Friday, August 28, 2009

Now, clothing for the kids!

summer sewing

Okay, I'm a bit obsessed with clothing right now, so I hope you will all bear with me. Now, clothing for the kids has practical issues (they grow out of it so fast, I need to stick to a budget, and it needs to be stuff they can really play in and get dirty). But then I have two special issues, different for the different genders of my children.

Boys Clothing:

It is sad but true that after you graduate into toddler sizes there is less and less "cute" clothing for boys and more and more clothing depicting violent images. In a standard, low-end store (any of the marts, Target, etc.), I have a very hard time finding stuff for Carbon that is OK with me. I'm fine wth dinosaurs, fish, sports images, and large trucks, but even that is limited and gender biased.

There isn't a whole lot of creativity open for boys in the standard clothing that is out there, either, and that is another gender-bias that I want to avoid. Carbon has always enjoyed dress-up and playing at sewing with me, and I want to encourage him to see clothing as a form of creative expression for himself. An easy solution is for me to sew clothing for him, letting him pick out the fabric and have input. This resulted in a famous pair of polka dot pants that he wore when he was 2-3 years old until they literally were more patches than pants. He loved those pants, even though most people thought he was wearing his pajamas.

Girls Clothing:

Like this post from Giddy Goat, many parents I know are disturbed by the early sexualizing displayed in girls clothing. Once again, I see this being worse at the box stores, where the clothing is more affordable. A recent family trip to Target to look at girls clothing sent my husband and me out of there very disturbed by all the, frankly, sleazy clothing that was being sold in a size 4.

There are a few solutions that address all of these issues.

I can sew my kids' clothing. I am fortunate to have the skills and tools that make this a fairly easy process. But, it's still time consuming and I frankly do not have the time to sew all of their clothing as they grow.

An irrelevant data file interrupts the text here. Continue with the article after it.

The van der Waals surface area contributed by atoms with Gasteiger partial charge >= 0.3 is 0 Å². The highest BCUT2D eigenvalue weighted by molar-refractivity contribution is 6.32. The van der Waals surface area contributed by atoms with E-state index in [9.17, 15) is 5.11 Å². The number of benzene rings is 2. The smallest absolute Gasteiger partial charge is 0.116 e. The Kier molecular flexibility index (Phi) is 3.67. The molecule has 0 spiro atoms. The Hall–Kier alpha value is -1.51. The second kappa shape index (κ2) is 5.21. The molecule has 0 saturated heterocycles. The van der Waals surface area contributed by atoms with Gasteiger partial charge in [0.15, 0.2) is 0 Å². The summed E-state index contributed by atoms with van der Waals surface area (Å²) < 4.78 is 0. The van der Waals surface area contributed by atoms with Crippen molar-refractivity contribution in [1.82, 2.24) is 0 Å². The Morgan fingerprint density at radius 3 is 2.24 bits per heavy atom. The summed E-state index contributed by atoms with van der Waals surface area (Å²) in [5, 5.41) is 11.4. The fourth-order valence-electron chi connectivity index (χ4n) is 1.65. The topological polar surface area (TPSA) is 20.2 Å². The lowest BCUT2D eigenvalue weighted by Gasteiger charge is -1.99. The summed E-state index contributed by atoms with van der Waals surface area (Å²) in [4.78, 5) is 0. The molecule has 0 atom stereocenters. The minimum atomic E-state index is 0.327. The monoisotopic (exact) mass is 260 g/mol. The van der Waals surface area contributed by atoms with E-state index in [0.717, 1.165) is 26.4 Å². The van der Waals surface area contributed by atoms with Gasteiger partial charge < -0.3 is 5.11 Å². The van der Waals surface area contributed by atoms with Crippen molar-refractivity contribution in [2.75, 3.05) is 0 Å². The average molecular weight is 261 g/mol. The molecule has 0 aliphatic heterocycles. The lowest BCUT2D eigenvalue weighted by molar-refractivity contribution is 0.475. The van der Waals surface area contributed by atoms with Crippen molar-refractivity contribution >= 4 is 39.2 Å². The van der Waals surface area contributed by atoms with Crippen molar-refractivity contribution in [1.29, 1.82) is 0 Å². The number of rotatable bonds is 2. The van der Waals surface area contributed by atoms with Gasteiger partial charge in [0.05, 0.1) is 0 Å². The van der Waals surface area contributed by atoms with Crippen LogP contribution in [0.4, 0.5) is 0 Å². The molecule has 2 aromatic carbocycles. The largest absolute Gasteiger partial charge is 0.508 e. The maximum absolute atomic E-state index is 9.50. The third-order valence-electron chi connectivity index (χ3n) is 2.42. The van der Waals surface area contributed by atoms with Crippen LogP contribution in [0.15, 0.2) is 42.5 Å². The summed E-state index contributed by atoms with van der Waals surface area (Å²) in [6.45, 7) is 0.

I can shop at higher-end stores. Gymboree, Baby Gap, and The Children's Place have all been places that I could find cute clothing that didn't offend my sensibilities either with sexualization or violent-imagery. If I cruise the clearance racks, I can just about afford to shop there. But really, this option is too expensive for growing children.

I can carefully sift through thrift stores. And I do, sometimes finding great items. It's like a treasure hunt, and it's fun, but once again I don't have time to get all their clothes this way, and I can't guarantee finding something when we actually need it.

I can order from catalogs. I love CWDKids, Hannah Anderssen, and Lands End Kids. Once again, they are expensive, but the kids and I enjoy flipping through them and ripping out pictures we like. It might inspire me to try and sew something like it. Or, every now and then I might order something. (I think tights are a must to order - cute tights and I can just whip up a simple skirt to go with them).

What about you? How do you dress your kids?


  1. That photo says so much. lol. I'm with you on the boys and girl stuff. I don't have girls but teeny weeny bikini underwear with stuff on them is not appropriate for 4 year olds, much less 14 year olds.

    And the boys...boring and totally gender biased. I've been lucky in costs because I was able to save so much from Pete to give to RePete until now. It was around 5-6 that Pete started to wear his things out or stain so badly, I couldn't save them. I try to shop the higher end stores too. They tend to last longer.

  2. We are very thankful that we get a lot of clothing gifts and hand-me-downs. I can't remember shopping for kids has been that long.

    We can't afford to be picky, but most of the folks we know have similar limitations around type of clothes. There is a friend of my SIL who occassionally gives us clothes for our little girl, and sometimes we pull some items out of the mix (for example, I am "old fashioned" in that I think skirts should be at least to the knee), but for the most part its all been very useful.

    The boy stuff we've been given has all been totally and completely 100% adorable, and fortunately, a lot of boy stuff is easy to pass down to our darling girl as well.

    Right now we are navigating conversations around our son wearing a dress, which he would really like to do. dw and I feel differently from one another on that topic, so its been a little difficult.